"Hey, this bread is just fine!" Hanna exclaims, and she's right about that. It looks appetising and has been sealed properly in plastic wrap. Nothing is apparent that makes it any different from the other loaves on the supermarket shelves, except that the 21-year-old has just fished it out of the rubbish. It's been quite a while since Hanna bought her food at supermarkets: She does her food shopping at the dumpsters behind them instead.
"Dumpster diving" is the term these self-appointed recyclers of the left-over and discarded have given to their way of refusing to participate in the consumption cycle propagated by today's throwaway society. Not out of need, out of personal conviction.
Concrete figures on just how much food is thrown away in Germany do not exist. At the wholesale market in Cologne alone, up to 10 tonnes accumulate on any normal market day. There are various reasons for this: Sometimes the printing on the label is sloppy, other times the refrigeration during transport didn't comply with the standards. And yet, frequently it's simply cheaper for wholesalers and retailers to toss out the food and purchase it new than to rent warehouses. "Then all that stuff, and I mean cases of it, lands in the bin," is a fact that Jens from Cologne knows only too well. His time spent "diving" has meanwhile completely cut him from the ties that bound him to what was once a bourgeois existence. "I don't have to bend over backwards for anybody, but freedom like this can get to be pretty tough."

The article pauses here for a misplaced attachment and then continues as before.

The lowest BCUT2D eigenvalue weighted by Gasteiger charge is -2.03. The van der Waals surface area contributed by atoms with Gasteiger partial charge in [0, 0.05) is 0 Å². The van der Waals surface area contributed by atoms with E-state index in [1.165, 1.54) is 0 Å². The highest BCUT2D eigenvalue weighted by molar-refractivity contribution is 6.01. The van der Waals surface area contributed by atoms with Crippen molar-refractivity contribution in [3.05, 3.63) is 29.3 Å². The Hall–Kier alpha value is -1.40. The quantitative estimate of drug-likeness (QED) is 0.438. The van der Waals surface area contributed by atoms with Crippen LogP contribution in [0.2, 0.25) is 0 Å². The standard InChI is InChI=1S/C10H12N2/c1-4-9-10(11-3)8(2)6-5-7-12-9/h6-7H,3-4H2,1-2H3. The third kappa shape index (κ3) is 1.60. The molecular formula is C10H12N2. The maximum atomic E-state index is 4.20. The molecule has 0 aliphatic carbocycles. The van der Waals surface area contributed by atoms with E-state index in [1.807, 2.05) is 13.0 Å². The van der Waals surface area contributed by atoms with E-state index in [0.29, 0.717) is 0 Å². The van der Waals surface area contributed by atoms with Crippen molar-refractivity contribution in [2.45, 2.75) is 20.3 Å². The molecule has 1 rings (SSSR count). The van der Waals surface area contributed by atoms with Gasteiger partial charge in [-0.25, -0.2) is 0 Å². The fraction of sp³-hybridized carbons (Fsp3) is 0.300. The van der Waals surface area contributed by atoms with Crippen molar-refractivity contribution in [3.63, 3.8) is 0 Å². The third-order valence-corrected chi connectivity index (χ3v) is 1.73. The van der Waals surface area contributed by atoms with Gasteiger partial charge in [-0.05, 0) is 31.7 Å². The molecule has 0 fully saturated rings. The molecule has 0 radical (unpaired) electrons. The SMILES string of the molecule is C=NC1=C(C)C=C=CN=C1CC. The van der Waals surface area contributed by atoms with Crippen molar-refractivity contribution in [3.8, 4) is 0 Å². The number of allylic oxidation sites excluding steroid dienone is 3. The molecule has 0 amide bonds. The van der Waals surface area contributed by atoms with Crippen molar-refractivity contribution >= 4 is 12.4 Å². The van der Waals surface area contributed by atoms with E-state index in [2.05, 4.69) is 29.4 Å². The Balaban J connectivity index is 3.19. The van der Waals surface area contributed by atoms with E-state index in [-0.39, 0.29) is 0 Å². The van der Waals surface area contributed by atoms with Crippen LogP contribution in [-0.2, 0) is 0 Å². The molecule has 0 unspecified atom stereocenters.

We accompany these recyclers of the left-over and discarded on their forays into "for-free land". What kinds of freedom has their chosen lives brought them? What types of limits are they confronted with in terms of health, socially or even politically?